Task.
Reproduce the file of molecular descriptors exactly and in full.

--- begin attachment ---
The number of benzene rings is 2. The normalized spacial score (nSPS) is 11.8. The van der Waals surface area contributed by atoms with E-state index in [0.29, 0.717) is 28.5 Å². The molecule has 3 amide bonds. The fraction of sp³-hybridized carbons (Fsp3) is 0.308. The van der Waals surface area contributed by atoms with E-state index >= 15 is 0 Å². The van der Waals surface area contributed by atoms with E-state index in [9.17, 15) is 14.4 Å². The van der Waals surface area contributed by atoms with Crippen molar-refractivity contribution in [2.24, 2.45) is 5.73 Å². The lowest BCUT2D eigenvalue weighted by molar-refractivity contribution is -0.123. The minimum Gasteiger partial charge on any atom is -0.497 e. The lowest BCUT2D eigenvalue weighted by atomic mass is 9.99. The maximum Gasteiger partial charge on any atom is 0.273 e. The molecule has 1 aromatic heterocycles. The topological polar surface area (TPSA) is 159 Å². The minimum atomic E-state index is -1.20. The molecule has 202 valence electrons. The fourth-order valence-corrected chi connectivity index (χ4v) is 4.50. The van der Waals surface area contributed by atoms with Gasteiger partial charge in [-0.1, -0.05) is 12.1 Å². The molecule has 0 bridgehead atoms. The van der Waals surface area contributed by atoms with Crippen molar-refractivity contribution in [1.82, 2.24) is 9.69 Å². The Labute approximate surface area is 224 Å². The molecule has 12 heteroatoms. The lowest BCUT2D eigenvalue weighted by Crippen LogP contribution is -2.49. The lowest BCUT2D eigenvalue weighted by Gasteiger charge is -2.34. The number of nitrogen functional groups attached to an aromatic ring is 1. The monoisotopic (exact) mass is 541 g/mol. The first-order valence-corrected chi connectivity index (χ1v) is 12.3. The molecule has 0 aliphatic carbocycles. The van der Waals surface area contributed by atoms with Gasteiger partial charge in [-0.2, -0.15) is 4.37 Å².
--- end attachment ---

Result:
The number of benzene rings is 2. The normalized spacial score (nSPS) is 11.8. The van der Waals surface area contributed by atoms with E-state index in [0.29, 0.717) is 28.5 Å². The molecule has 3 amide bonds. The fraction of sp³-hybridized carbons (Fsp3) is 0.308. The van der Waals surface area contributed by atoms with E-state index >= 15 is 0 Å². The van der Waals surface area contributed by atoms with E-state index in [9.17, 15) is 14.4 Å². The van der Waals surface area contributed by atoms with Crippen molar-refractivity contribution in [2.24, 2.45) is 5.73 Å². The lowest BCUT2D eigenvalue weighted by molar-refractivity contribution is -0.123. The minimum Gasteiger partial charge on any atom is -0.497 e. The lowest BCUT2D eigenvalue weighted by atomic mass is 9.99. The maximum Gasteiger partial charge on any atom is 0.273 e. The molecule has 1 aromatic heterocycles. The topological polar surface area (TPSA) is 159 Å². The minimum atomic E-state index is -1.20. The molecule has 202 valence electrons. The fourth-order valence-corrected chi connectivity index (χ4v) is 4.50. The van der Waals surface area contributed by atoms with Gasteiger partial charge in [-0.1, -0.05) is 12.1 Å². The molecule has 0 bridgehead atoms. The van der Waals surface area contributed by atoms with Crippen molar-refractivity contribution in [1.82, 2.24) is 9.69 Å². The Labute approximate surface area is 224 Å². The molecule has 12 heteroatoms. The lowest BCUT2D eigenvalue weighted by Crippen LogP contribution is -2.49. The lowest BCUT2D eigenvalue weighted by Gasteiger charge is -2.34. The number of nitrogen functional groups attached to an aromatic ring is 1. The monoisotopic (exact) mass is 541 g/mol. The first-order valence-corrected chi connectivity index (χ1v) is 12.3. The molecule has 0 aliphatic carbocycles. The van der Waals surface area contributed by atoms with Gasteiger partial charge in [-0.2, -0.15) is 4.37 Å².